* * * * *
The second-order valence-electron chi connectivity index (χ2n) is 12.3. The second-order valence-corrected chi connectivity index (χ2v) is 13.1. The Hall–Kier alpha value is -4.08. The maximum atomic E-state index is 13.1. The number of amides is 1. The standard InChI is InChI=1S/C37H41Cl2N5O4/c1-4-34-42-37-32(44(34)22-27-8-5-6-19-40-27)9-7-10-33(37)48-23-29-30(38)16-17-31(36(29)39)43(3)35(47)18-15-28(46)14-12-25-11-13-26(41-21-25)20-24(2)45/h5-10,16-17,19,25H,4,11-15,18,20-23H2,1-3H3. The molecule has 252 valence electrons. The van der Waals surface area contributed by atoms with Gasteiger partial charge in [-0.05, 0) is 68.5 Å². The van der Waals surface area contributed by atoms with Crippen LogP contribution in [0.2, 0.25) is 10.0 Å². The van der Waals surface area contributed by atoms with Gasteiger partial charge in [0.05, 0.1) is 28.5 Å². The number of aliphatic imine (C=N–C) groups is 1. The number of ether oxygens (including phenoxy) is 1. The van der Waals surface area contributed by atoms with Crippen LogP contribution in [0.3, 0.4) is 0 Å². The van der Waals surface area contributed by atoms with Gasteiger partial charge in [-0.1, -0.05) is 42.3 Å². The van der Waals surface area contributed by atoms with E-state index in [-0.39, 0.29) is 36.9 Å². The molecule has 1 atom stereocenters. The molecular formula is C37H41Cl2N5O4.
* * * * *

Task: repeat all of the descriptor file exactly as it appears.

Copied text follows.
The second-order valence-electron chi connectivity index (χ2n) is 12.3. The second-order valence-corrected chi connectivity index (χ2v) is 13.1. The Hall–Kier alpha value is -4.08. The maximum atomic E-state index is 13.1. The number of amides is 1. The standard InChI is InChI=1S/C37H41Cl2N5O4/c1-4-34-42-37-32(44(34)22-27-8-5-6-19-40-27)9-7-10-33(37)48-23-29-30(38)16-17-31(36(29)39)43(3)35(47)18-15-28(46)14-12-25-11-13-26(41-21-25)20-24(2)45/h5-10,16-17,19,25H,4,11-15,18,20-23H2,1-3H3. The molecule has 252 valence electrons. The van der Waals surface area contributed by atoms with Gasteiger partial charge in [-0.05, 0) is 68.5 Å². The van der Waals surface area contributed by atoms with Crippen LogP contribution in [0.2, 0.25) is 10.0 Å². The van der Waals surface area contributed by atoms with Gasteiger partial charge in [0.05, 0.1) is 28.5 Å². The number of aliphatic imine (C=N–C) groups is 1. The number of ether oxygens (including phenoxy) is 1. The van der Waals surface area contributed by atoms with Crippen LogP contribution in [0.3, 0.4) is 0 Å². The van der Waals surface area contributed by atoms with Gasteiger partial charge in [-0.1, -0.05) is 42.3 Å². The van der Waals surface area contributed by atoms with E-state index in [-0.39, 0.29) is 36.9 Å². The molecule has 1 atom stereocenters. The molecular formula is C37H41Cl2N5O4.